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Module Reading List

Public Transport Policy and Practice, 2021/22, Semester 1
Bryan Matthews
Tutor information is taken from the Module Catalogue

There is no single text I would recommend buying to cover the entire material on this module with an adequate level of depth but the closest is:

White, P.R. (2008), Public transport : its planning, management and operation, 5 th Edition, E & F Spon. This text provides a good introduction to the key topics from a UK context. There is a list of references at the end of each chapter, which is often helpful in finding additional information. However, the information is getting rather dated now and we will have to wait until December for the 6th edition.

The following references complement the basic text with respect to specific topics:

Vuchic, V.R. (2005), Urban transit : operations, planning and economics, Planning and Economics, John Wiley.

  • Chapters 1 to 5: public transport network and operations planning.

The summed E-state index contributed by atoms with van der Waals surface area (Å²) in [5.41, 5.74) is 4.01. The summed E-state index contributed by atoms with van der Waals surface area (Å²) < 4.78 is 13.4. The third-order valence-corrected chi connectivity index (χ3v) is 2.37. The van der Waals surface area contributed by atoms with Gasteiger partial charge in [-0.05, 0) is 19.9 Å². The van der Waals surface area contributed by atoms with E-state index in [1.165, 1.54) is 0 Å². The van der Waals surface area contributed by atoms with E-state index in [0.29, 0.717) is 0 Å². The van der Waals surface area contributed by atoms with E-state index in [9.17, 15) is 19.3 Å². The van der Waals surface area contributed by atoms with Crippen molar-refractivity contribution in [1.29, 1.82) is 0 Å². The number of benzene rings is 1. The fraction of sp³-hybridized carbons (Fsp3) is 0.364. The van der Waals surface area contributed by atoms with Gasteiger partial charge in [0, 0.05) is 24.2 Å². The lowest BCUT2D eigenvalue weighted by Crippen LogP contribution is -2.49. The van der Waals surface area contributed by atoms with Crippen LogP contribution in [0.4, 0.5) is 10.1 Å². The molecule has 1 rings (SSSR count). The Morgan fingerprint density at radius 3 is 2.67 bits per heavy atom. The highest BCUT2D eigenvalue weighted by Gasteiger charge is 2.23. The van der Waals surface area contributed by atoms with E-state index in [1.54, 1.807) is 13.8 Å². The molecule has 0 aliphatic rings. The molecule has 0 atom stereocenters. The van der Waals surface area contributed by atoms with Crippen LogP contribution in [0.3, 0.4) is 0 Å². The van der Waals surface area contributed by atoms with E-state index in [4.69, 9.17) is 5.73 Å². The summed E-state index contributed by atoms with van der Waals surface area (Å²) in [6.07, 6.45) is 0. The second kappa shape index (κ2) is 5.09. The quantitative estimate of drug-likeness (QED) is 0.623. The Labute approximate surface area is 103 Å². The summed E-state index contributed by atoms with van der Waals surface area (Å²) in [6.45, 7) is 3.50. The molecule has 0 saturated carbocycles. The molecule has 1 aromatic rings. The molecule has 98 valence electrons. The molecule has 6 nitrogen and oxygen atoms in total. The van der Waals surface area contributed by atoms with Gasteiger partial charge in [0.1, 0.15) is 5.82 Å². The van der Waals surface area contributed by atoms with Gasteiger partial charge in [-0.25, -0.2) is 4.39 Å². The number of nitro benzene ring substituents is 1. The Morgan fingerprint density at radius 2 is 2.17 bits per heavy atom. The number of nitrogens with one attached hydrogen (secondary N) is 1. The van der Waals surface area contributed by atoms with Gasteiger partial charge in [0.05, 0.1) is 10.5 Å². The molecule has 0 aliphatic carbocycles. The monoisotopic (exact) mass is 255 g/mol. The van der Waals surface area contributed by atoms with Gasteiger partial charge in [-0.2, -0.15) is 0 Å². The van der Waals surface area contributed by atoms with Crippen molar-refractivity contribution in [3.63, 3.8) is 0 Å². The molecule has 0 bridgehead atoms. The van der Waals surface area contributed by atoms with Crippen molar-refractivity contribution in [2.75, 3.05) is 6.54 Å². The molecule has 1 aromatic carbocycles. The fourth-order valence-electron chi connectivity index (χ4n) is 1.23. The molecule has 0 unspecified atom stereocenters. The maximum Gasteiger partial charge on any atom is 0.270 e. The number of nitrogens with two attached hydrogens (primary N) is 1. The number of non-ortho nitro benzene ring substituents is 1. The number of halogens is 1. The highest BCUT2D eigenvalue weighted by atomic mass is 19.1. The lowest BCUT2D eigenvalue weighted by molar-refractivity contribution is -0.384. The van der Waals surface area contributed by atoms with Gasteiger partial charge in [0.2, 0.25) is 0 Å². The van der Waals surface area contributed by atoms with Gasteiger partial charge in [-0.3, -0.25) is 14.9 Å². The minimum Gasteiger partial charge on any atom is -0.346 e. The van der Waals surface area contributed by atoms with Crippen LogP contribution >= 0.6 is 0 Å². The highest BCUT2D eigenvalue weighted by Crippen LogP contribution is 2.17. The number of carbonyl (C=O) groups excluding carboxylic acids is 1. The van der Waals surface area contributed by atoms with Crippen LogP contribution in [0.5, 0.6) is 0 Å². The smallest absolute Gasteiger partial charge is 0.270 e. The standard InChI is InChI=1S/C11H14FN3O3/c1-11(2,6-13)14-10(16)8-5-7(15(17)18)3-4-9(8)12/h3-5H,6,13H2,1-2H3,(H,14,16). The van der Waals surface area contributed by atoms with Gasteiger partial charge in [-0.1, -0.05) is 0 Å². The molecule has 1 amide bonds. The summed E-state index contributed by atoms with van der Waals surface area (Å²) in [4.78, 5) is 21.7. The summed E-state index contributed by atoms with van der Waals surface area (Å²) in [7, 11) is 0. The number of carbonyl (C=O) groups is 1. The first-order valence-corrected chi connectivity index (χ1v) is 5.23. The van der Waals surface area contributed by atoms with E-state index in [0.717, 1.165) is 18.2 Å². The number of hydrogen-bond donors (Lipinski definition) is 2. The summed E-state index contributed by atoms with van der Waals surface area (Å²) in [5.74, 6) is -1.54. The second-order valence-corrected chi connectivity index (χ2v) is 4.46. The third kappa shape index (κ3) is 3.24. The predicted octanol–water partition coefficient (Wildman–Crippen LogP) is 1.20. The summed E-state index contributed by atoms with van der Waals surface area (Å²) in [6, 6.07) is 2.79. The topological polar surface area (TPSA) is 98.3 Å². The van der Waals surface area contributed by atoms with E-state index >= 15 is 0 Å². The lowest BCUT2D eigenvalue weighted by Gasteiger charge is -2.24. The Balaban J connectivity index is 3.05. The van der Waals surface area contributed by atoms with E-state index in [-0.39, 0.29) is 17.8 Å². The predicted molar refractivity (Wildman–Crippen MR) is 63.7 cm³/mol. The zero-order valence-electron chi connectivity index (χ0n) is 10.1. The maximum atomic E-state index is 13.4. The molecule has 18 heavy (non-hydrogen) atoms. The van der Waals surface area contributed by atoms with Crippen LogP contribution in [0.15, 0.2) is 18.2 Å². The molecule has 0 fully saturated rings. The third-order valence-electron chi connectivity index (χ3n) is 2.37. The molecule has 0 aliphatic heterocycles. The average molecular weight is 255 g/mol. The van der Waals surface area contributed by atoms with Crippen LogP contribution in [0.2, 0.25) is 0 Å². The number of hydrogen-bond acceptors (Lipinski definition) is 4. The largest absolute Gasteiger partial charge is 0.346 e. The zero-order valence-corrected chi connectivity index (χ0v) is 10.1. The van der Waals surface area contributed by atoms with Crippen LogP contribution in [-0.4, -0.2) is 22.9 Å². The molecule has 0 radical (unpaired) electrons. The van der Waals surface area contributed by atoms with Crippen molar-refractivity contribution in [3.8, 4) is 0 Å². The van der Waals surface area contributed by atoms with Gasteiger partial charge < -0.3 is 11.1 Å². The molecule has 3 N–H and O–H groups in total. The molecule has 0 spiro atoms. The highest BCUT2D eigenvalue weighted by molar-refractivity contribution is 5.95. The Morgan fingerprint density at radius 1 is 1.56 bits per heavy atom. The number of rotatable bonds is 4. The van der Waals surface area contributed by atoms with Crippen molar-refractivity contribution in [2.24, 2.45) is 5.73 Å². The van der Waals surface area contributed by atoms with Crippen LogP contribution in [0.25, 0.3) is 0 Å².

• Chapters 7 and 8: fare structures and ticketing arrangements.
  • Chapter 10: overview of transport modelling for public transport.

This is an excellent text for future reference (eg, postgraduate study or professional practice).

Balcombe, R. et al (2004), The demand for public transport : a practical guide, TRL Report TRL593 [available online: ].

  • Chapter 5: discussion of the concept of elasticities.
  • Chapters 6 to 11: factors affecting public transport demand.
  • Chapter 12 (especially section 12.5): forecasting demand for new services.

Also known as the White Book, this text is now the classic reference for understanding and forecasting public transport demand. It provides an overview of the key theoretical and methodological issues as well as empirical results.

Supplementary References:

Headicar, (2009), Transport policy and planning in Great Britain (The Natural and Built Environment Series),

  • Overview of GB transport current and historical policy, includes private modes but plenty on public transport.

Grayling, T. (ed.) (2001). Any more fares? : delivering better bus services. IPPR, London.

  • Chapters 1,2,5,7 and 10 are especially relevant to the lectures on policy,  ownership and regulation.

Hensher, D.A. and Brewer, A.M. (2001), Transport : an economics and management perspective, Oxford UP.

  • Chapters 2 and 3 provide a detailed discussion of the economic issues associated with ownership and regulation.